• 17. • Parenteral – Administration of substance into a muscle or vein – Fast absorption; bypasses GI tract – Safety risks • Rapid administration; rapid action • Exposure to bloodborne pathogens – Methods of injection • Intradermal (ID) • Subcutaneous (SC) • Intramuscular (IM) • Intravenous (IV) Techniques for Administering Drugs (cont.)
  • 18. • Parenteral drug packaging – Ampule – glass or plastic container that is sealed and sterile (open with care) – Cartridge – small barrel prefilled with sterile drug – Vial – small bottle with rubber diaphragm that can be punctured by needle Techniques for Administering Drugs (cont.)
  • 19. • Methods of injection – Intradermal • Into upper layer of skin • Used for skin tests – Subcutaneous • Provides slow, sustained release and longer duration of action • Rotate sites – Intramuscular • More rapid absorption • Less irritation of tissue • Larger amount of drug • Z-track method – Intravenous • Not usually given by medical assistants Techniques for Administering Drugs (cont.)
  • 20. • Inhalation – administered through the mouth or nose • Topical – Direct application of a drug on the skin – Transdermal – use of a medication patch that will release medication slowly and evenly • Urethral – instill liquid drugs directly into the bladder • Vaginal and rectal • Eye or ear – creams, ointments, drops, or irrigations Techniques for Administering Drugs (cont.)
  • 21. Apply Your Knowledge Matching: ___ Absorption through GI tract A. Topical drug ___ Under the tongue B. Oral drug ___ Small bottle with rubber diaphragm C. Intramuscular drug ___ Less irritation of tissue D. Subcutaneous drug ___ Direct application to skin E. Sublingual drug ___ Need to rotate sites F. Vial ANSWER: F E D C B A
  • 22. Educating the Patient About Drug Administration • How to read the prescription drug label • Interactions – Drug-drug interactions – Drug-food interactions
  • 23. • Adverse effects – Report changes – Recognize significant adverse effects • Instructions on taking the drug – At the right time – In the right amount – Under the right circumstances Educating the Patient About Drug Administration (cont.)
  • 24. Apply Your Knowledge What should you instruct the patient about drug administration? ANSWER: The patient should be taught how to read the prescription label, drug-drug and drug-food interactions, adverse effects, and how to take the drug correctly. Bravo!
  • 25. Special Considerations • Pediatric patients – Physiology and immature body systems may make the drug effects less predictable – Require dosage adjustments and careful measurements of doses – Observe pediatric patients closely for adverse effects and interactions – Administration sites and techniques may differ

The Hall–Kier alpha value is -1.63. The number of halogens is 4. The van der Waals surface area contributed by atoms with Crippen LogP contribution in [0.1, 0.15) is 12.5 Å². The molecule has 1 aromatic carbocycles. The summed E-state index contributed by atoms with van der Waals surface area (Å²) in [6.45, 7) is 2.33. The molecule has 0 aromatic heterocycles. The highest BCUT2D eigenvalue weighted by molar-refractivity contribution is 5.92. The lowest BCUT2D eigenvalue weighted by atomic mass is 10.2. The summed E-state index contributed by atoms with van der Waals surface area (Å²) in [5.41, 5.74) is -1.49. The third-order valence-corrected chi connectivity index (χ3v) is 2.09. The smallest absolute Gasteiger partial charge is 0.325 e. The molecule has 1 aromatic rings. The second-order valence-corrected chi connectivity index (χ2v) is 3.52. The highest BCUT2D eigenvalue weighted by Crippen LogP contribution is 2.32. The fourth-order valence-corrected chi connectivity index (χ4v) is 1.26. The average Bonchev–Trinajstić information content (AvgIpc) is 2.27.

• 26. • Pregnant patients – Remember that you are caring for two patients – Giving the mother a drug also gives it to the baby – Check drug information sources for pregnancy drug risk categories Special Considerations (cont.)
  • 27. • Patients who are breast-feeding – Some drugs are excreted in breast milk – Ingestion can be dangerous because baby can’t metabolize or excrete drugs – Check drug information sources for contraindication during lactation Special Considerations (cont.)
  • 28. • Elderly patients – Age-related changes affect • Absorption • Metabolism • Distribution • Excretion – May have increased risk of • Drug toxicity • Adverse effects • Lack of therapeutic effects Special Considerations (cont.)
  • 29. Apply Your Knowledge What do children and the elderly have in common in relation to drug administration? ANSWER: Both have alterations in metabolism and absorption of drugs requiring adjustments in dosages. Fantastic!
  • 30. Charting Medications • Progress notes – Administration – Special problems • New symptoms • Patient’s statements • Patient tolerance • Be sure to have the right chart • Be specific and accurate
  • 31. Apply Your Knowledge 1. You administer a medication to Mr. Max. What and where should you chart? ANSWER: You should chart in the progress notes the date, time, dosage, route, and name of the medication, as well as how well the patient tolerated it. I M P R E S S I V E !
  • 32. Giving of drugs in Emergency situations A local protocol agreed by Medical Practitioners, Nurses, Midwives and pharmacists may allow a Qualified Nurse to give a specific Dose of a specific drug in emergency situations.
  • 33. Documentation of Drug Administration • A critical element of drug administration is documentation. • The standard is “if it was not documented it was not done.” • The nurse should document that a drug has been given after the client has received the drug.
  • 34. Responsibilities of Nurses Regarding Drug Administration • Nurses are both legally and morally responsible for correct administration of medications. They must: – Follow institutional policy. – Consider clients’ desires and abilities. – Foster compliance. – Correctly document all actions related to medication administration and medication errors.